Blogs

How Is Robin Williams Like Hillary Clinton?

| Wed Aug. 13, 2014 12:39 AM EDT

Tonight's Maureen Dowd column begins with an anecdote about an interview she once did with Robin Williams:

As our interview ended, I was telling him about my friend Michael Kelly’s idea for a 1-900 number, not one to call Asian beauties or Swedish babes, but where you’d have an amorous chat with a repressed Irish woman. Williams delightedly riffed on the caricature, playing the role of an older Irish woman answering the sex line in a brusque brogue, ordering a horny caller to go to the devil with his impure thoughts and disgusting desire.

I couldn’t wait to play the tape for Kelly, who doubled over in laughter.

So when I think of Williams, I think of Kelly. And when I think of Kelly, I think of Hillary, because Michael was the first American reporter to die in the Iraq invasion, and Hillary Clinton was one of the 29 Democratic senators who voted to authorize that baloney war.

That's, um, quite a segue. I wonder if there's anything left in the world that doesn't remind Dowd of Hillary Clinton?

Advertise on MotherJones.com

Is It Time for Obama to Change Course on Iraqi Kurdistan?

| Tue Aug. 12, 2014 5:59 PM EDT

Jonathan Dworkin, who has spent quite a bit of time in Iraqi Kurdistan, thinks the Obama administration is pursuing a failed strategy in Iraq:

In Kurdistan examples are everywhere of the failure of American diplomacy. Refugees have been a problem for months, but only in the last few days has our government gotten serious about providing large scale material support to the Kurds....On the economic front the State Department has gone out of its way to be unhelpful. The Kurdish government is in a desperate economic situation due to the refugee crisis, the security crisis, and the central government’s refusal to share oil revenue.

....The Obama team has adopted Maliki’s line, in essence arguing that Kurdish oil undermines Iraqi unity. That’s an idea that has become increasingly ridiculous with each setback in Baghdad....But the idea of Kurds breaking away from Iraq was anathema to the Obama team....The result is ongoing economic strangulation at precisely the moment the Kurds are being attacked by ISIS. Government salaries haven’t been paid in months. One physician friend in Sulaimania wrote to me that the doctors are working for free. There have also been acute fuel shortages.

Security is the most obvious area where American soft power has failed. For months now the Kurds have been lobbying for a more coordinated approach against ISIS, and they have gotten the cold shoulder over and over. The Obama team was content to arm a disloyal and unreliable Iraqi Army, and they were perplexed when those heavy weapons ended up under ISIS control. But they refused to coordinate significant weapons procurement for the Peshmerga, despite increasingly desperate appeals, until the ISIS rampage forced them to change tack this past week.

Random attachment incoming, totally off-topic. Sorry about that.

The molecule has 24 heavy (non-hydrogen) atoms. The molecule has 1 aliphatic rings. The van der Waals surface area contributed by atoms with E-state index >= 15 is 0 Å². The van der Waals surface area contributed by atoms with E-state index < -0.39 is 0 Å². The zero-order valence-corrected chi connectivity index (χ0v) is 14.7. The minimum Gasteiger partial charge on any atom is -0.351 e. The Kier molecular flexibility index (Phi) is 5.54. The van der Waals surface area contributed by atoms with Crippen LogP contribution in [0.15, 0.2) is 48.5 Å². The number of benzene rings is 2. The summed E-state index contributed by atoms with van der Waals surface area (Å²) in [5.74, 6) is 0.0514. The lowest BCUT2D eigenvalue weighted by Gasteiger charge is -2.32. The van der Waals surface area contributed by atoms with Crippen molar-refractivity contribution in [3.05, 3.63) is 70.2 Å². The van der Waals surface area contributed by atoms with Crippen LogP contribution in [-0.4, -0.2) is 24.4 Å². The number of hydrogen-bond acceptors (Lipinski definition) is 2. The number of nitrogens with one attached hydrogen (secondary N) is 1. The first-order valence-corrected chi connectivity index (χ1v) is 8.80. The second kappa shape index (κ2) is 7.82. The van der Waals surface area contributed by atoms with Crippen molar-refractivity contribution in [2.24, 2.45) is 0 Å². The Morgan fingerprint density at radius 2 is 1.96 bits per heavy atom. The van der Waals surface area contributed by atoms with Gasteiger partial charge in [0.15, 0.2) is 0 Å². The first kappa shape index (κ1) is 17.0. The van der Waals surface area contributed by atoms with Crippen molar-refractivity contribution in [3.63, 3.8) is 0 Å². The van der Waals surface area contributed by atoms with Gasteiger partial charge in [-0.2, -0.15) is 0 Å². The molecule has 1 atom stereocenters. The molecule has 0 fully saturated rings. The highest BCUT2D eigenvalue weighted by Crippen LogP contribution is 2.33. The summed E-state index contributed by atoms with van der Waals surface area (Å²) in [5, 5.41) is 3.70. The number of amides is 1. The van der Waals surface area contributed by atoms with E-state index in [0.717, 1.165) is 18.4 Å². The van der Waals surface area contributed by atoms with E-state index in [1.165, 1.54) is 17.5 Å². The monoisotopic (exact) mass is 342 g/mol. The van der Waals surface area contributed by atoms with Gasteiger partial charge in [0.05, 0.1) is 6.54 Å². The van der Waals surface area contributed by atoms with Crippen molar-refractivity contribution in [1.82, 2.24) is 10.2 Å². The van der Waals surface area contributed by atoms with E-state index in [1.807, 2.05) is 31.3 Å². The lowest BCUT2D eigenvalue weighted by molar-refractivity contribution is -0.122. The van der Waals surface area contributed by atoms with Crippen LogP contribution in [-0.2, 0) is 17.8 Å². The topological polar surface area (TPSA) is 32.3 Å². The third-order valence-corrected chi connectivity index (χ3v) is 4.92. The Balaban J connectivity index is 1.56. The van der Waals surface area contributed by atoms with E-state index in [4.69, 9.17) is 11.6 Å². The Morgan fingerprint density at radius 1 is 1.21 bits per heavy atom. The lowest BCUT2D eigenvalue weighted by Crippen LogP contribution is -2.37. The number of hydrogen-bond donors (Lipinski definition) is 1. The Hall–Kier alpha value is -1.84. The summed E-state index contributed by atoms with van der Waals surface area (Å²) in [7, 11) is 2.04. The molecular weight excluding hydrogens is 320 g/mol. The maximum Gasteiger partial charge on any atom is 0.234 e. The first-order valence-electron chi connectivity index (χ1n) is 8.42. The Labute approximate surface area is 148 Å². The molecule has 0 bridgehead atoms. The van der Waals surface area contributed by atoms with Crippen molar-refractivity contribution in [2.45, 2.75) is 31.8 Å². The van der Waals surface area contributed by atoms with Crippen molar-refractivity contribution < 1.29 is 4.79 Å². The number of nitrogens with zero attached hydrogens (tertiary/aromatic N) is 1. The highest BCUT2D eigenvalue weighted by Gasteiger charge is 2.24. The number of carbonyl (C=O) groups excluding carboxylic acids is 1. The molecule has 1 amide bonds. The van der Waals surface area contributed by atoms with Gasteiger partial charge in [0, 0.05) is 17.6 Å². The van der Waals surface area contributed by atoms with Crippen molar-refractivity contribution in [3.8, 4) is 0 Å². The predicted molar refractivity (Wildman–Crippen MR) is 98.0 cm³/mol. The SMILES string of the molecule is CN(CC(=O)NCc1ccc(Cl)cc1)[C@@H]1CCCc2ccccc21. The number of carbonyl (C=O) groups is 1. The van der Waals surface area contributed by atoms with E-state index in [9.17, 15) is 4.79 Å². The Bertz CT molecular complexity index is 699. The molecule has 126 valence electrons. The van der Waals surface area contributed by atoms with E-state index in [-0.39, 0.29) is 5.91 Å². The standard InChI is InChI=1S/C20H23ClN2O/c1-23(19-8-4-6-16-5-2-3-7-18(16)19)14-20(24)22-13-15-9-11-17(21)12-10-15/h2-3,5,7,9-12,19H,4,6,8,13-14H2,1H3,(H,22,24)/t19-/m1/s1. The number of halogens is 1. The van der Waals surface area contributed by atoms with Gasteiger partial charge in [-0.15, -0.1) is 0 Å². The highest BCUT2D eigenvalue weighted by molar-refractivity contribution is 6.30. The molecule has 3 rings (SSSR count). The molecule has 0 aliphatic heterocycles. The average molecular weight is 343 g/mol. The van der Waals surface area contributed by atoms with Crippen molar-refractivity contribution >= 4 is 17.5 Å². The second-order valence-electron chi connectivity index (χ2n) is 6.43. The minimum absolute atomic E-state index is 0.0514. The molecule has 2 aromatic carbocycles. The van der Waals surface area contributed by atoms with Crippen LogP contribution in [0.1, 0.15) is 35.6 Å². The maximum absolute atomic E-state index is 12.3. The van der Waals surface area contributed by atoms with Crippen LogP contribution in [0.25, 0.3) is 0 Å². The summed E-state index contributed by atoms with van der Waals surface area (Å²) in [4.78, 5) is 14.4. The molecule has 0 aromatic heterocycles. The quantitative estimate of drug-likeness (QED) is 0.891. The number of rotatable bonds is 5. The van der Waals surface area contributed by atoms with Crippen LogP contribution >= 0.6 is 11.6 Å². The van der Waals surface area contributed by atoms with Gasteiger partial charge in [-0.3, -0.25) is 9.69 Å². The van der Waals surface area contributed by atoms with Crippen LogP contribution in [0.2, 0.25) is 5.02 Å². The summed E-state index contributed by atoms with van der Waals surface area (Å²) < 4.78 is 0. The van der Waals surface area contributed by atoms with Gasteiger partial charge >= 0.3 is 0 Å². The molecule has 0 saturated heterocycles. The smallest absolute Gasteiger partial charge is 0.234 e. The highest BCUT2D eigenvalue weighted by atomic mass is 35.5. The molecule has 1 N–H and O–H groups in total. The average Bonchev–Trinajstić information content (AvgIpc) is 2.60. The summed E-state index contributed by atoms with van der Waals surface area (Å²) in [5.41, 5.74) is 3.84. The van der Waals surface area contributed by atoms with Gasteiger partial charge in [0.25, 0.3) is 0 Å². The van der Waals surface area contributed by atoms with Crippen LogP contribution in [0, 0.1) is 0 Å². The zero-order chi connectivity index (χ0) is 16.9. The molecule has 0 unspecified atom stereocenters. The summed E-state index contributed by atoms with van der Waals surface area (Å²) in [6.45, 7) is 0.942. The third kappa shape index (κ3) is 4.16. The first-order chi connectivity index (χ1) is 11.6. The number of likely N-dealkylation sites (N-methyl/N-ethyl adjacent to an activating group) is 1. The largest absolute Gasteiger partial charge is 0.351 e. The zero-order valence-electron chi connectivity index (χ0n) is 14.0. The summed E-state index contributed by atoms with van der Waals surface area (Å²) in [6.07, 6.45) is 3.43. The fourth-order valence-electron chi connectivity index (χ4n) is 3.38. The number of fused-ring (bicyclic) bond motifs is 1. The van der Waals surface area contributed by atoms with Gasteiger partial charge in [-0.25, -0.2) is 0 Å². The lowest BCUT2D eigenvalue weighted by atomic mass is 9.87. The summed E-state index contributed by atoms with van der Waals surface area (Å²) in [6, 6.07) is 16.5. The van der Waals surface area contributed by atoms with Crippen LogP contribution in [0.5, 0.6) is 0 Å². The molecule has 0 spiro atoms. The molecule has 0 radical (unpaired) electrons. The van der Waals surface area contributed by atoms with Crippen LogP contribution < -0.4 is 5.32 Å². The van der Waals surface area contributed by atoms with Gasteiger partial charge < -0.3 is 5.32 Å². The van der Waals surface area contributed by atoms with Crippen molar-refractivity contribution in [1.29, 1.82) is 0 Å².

I think the highlighted sentence is key. From a diplomatic point of view, the United States either supports a unified Iraq controlled by a central government in Baghdad, or it supports a federal Iraq in which Kurdistan is largely independent. For better or worse, the US made the decision long ago to support a unified Iraq, and that's not a decision that can be reversed lightly. Everything else flows from this.

Is this incompetent? I don't think that's fair. Countries simply can't change tack on major issues like this when their allies are in trouble. And like it or not, Baghdad is our chosen ally. It may be that there's more we could do to quietly help the Kurds behind the scenes, but it's hard to imagine anything serious changing as long as we officially support the authority of the central government in Baghdad over all of Iraq.

In other words, all of the things Jonathan mentions are part of an entirely coherent strategy. Wrong, maybe, but coherent. Rather than commenting on them separately, then, we should be focusing on the bigger picture: Is it finally time for the US to end its opposition to an independent—or semi-independent—Kurdistan? Jonathan made the case for that a couple of months ago here, and I can't say that I forcefully disagree with him. Certainly we ought to be giving this a more public airing. "When we're dropping bombs on a place," Jonathan told me via email, "it should force some conversation about the broader strategy." It's hard to argue with that.

Burn Your Beatles Records!

| Tue Aug. 12, 2014 5:42 PM EDT

Early August 1966, Christian groups, primarily in the Southern United States took to the streets to burn the sin out of their beloved Beatles records in response to John Lennon's remark that the Beatles were "more popular than Jesus."

Birmingham disc jockeys Tommy Charles, left, and Doug Layton of Radio Station WAQY, rip and break materials representing the British pop group The Beatles, in Birmingham, Ala., Aug. 8, 1966. The broadcasters started a "Ban The Beatles" campaign. AP

Like all good moments of mass hysteria, getting a little context helps put things in perspective.

The quote originally appeared in March 1966, in part of an interview with Lennon published in the London Evening Standard. The interviewer, Maureen Cleave, commented that Lennon was at the time reading about religion. Here is the full, original quote from Lennon:

Christianity will go. It will vanish and shrink. I needn't argue about that; I'm right and I'll be proved right. We're more popular than Jesus now; I don't know which will go first—rock 'n' roll or Christianity. Jesus was all right but his disciples were thick and ordinary. It's them twisting it that ruins it for me.

In late July, five months after its original publication, a U.S. teen mag called Datebook republished the interview with Lennon. Turning to the tried and true method of generating scandal to gin up sales, Datebook put the "We're more popular than Jesus" part of the quote on the cover. Woo-boy. Two Birmingham DJs picked up on the quote, vowing to never play the Beatles and on August 8th, started a "Ban the Beatles" campaign. Christian groups across the South rose up to protest the Beatles who, as it happened, were just about embark on what would be their last U.S. tour. Beatles records were burned, crushed, broken. Never a group to miss out on a good bonfire, the Ku Klux Klan got involved.